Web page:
Daybreakers, the modest hit from early January (modest meaning that it earned $30 million in the U.S. against a $20 million budget), bites its way onto DVD and Blu-Ray this Tuesday, bringing with it a clever idea, questionable writing and an impressive making-of featurette. For vampire fans, Daybreakers, despite its shortcomings, may be worth owning – as long as you can get past the fact that, by and large, the movie is downright bad.In Daybreakers, Ethan Hawke stars as vampire scientist who lives in a post-modern world where most of humanity has been ravaged by a vampire virus – or by the resulting vampires. Tasked with coming up with a synthetic blood that could replace the need to suck humans dry, Hawke’s character has become compassionate to the human cause. With the world’s population growing desperate (a lack of fresh blood causes otherwise civilized vampires to turn into blood-sucking creatures from hell), Hawke joins a small band of human freedom fighters to find the ultimate cure.
The movie started off with a lot of promise, but by the time the third act rolls around, it has pretty much crumbled into a poorly written, hammy pile of ash. A higher budget and some tinkering with the script could have made itÂ worthwhile, but instead Daybreakers has to settle for being a cheesy, absurd B-grade action-horror flick that will only appeal to those looking for mindless fun. Considering that the movie had such a great premise, I was expecting more.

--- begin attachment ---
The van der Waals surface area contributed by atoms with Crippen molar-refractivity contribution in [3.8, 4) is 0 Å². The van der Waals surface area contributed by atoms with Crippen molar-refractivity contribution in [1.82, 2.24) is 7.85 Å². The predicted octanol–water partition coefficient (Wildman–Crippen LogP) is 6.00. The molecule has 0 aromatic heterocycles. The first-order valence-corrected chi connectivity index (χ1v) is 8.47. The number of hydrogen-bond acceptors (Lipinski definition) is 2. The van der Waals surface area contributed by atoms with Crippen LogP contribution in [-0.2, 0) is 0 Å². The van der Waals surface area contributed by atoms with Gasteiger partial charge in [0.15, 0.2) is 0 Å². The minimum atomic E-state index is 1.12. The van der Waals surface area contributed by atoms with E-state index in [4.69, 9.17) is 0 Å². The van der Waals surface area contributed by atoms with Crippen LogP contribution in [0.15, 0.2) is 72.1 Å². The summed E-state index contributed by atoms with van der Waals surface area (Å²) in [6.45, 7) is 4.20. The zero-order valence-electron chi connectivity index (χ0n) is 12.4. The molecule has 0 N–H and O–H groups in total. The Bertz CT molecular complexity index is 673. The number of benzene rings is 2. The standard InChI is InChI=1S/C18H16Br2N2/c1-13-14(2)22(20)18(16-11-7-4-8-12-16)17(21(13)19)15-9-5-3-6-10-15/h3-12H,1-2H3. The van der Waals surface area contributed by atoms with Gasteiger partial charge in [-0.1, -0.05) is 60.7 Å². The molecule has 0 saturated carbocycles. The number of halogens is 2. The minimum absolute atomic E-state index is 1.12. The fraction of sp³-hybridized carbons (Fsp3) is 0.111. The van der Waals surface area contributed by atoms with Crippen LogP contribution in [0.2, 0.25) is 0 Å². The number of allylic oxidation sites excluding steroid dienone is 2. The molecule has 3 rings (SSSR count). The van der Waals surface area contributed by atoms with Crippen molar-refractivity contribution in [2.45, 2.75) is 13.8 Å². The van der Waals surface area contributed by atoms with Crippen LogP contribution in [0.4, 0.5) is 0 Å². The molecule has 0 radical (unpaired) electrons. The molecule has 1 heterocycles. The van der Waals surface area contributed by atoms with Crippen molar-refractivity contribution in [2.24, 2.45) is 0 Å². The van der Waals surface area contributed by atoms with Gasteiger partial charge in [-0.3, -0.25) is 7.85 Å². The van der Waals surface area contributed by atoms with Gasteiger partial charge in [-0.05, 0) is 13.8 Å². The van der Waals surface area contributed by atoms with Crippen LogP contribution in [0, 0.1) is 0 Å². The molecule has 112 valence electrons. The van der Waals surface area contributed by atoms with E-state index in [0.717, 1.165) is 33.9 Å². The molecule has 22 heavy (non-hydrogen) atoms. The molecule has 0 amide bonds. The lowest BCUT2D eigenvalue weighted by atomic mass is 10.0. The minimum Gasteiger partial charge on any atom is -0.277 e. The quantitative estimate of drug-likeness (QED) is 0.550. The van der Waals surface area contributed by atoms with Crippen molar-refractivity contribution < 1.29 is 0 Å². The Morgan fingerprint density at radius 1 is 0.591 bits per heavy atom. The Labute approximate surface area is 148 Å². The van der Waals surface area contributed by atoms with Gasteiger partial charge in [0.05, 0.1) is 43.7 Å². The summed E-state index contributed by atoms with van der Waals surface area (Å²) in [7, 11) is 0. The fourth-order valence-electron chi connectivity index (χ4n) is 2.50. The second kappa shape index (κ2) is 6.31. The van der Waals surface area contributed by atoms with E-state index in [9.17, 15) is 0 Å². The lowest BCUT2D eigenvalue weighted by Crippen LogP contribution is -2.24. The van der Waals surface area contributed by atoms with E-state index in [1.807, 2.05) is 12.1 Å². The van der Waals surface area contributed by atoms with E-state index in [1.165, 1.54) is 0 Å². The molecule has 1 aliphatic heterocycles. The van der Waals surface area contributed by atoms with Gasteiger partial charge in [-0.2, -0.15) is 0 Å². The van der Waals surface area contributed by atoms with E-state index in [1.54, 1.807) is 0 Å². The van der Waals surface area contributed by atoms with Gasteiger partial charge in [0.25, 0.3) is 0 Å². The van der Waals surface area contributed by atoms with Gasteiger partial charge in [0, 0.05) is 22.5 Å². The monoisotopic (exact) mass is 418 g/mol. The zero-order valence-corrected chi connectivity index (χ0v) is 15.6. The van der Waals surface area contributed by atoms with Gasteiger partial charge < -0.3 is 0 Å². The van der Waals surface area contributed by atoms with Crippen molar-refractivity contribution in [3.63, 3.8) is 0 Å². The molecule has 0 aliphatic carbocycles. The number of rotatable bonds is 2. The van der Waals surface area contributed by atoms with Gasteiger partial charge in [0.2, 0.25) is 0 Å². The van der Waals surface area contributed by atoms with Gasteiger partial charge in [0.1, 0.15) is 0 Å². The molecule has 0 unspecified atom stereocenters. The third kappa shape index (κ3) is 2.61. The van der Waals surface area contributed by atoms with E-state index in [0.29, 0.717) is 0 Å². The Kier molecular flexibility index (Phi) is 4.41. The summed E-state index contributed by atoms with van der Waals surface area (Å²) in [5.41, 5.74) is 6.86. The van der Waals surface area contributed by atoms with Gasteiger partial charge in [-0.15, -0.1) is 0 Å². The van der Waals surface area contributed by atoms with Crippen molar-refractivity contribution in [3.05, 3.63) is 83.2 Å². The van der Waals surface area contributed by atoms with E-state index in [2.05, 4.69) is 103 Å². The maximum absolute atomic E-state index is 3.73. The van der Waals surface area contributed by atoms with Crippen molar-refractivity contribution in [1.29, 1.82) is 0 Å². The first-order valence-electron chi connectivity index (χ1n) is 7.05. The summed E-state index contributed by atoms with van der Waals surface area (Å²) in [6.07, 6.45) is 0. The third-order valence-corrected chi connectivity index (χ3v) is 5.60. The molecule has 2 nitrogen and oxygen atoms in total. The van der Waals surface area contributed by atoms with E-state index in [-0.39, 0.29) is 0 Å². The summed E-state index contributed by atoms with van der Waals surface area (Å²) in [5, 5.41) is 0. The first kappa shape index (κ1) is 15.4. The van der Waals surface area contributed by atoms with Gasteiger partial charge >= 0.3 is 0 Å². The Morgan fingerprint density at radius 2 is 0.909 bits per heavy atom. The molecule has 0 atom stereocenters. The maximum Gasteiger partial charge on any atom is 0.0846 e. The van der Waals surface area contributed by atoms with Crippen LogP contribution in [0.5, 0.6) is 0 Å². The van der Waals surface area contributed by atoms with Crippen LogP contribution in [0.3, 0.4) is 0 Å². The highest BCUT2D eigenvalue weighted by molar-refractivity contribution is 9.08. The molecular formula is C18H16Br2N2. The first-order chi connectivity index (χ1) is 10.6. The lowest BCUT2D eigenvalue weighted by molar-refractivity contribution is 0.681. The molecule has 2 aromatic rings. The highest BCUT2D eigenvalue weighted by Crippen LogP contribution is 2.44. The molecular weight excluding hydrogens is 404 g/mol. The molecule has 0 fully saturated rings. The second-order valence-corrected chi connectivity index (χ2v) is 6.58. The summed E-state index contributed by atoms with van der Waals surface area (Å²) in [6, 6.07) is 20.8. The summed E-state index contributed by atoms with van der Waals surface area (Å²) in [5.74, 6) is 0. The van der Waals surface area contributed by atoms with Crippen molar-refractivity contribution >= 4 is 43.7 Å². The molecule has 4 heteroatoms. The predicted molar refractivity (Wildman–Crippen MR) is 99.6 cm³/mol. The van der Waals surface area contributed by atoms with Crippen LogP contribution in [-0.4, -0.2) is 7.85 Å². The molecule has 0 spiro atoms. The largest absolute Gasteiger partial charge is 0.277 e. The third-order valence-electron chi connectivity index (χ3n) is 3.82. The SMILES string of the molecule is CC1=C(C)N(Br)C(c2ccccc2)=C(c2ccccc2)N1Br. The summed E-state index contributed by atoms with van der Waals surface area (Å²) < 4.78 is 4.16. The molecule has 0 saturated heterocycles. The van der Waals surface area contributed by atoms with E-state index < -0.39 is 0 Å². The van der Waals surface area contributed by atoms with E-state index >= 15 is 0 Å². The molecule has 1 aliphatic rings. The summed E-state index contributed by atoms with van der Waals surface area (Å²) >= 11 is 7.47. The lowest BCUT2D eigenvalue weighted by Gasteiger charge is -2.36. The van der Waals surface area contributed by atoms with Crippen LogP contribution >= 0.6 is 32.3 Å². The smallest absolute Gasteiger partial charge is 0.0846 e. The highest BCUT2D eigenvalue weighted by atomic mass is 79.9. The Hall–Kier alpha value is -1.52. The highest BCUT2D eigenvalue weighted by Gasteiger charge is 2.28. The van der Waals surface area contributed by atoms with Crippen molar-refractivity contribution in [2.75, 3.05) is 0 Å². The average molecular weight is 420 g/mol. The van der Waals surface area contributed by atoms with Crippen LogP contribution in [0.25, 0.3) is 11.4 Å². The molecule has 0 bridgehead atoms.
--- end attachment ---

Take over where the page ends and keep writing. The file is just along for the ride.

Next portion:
Read my full Daybreakers movie review here.
Somewhat surprisingly, Daybreakers has been graced with an in-depth making-of featurette, one of two bonus features included on the DVD. The featurette, split into five or so chapters, examines in detail the process of selling the film, getting actors on board, pre-production, production and post-production, as well as the film’s screening to horror fans and the like. For anyone interested in how a movie gets made – especially by people who don’t have a lot of clout in the industry – the Daybreakers making-of featurette is well worth it.
The audio commentary is also quite good, as co-directors Peter and Michael Spierig and creature designer Steve Boyle discuss the movie’s ins and outs. They’re pretty entertaining to listen to and quite honest and direct about their production, except when faced with the truth that the screeching bats they inserted throughout the film are absolutely stupid.
Daybreakers isn’t a very good movie, but its premise and stars elevate it to some degree. However, this is one of the rare times when the bonus features on the DVD, while not plentiful, actually are better than the movie itself.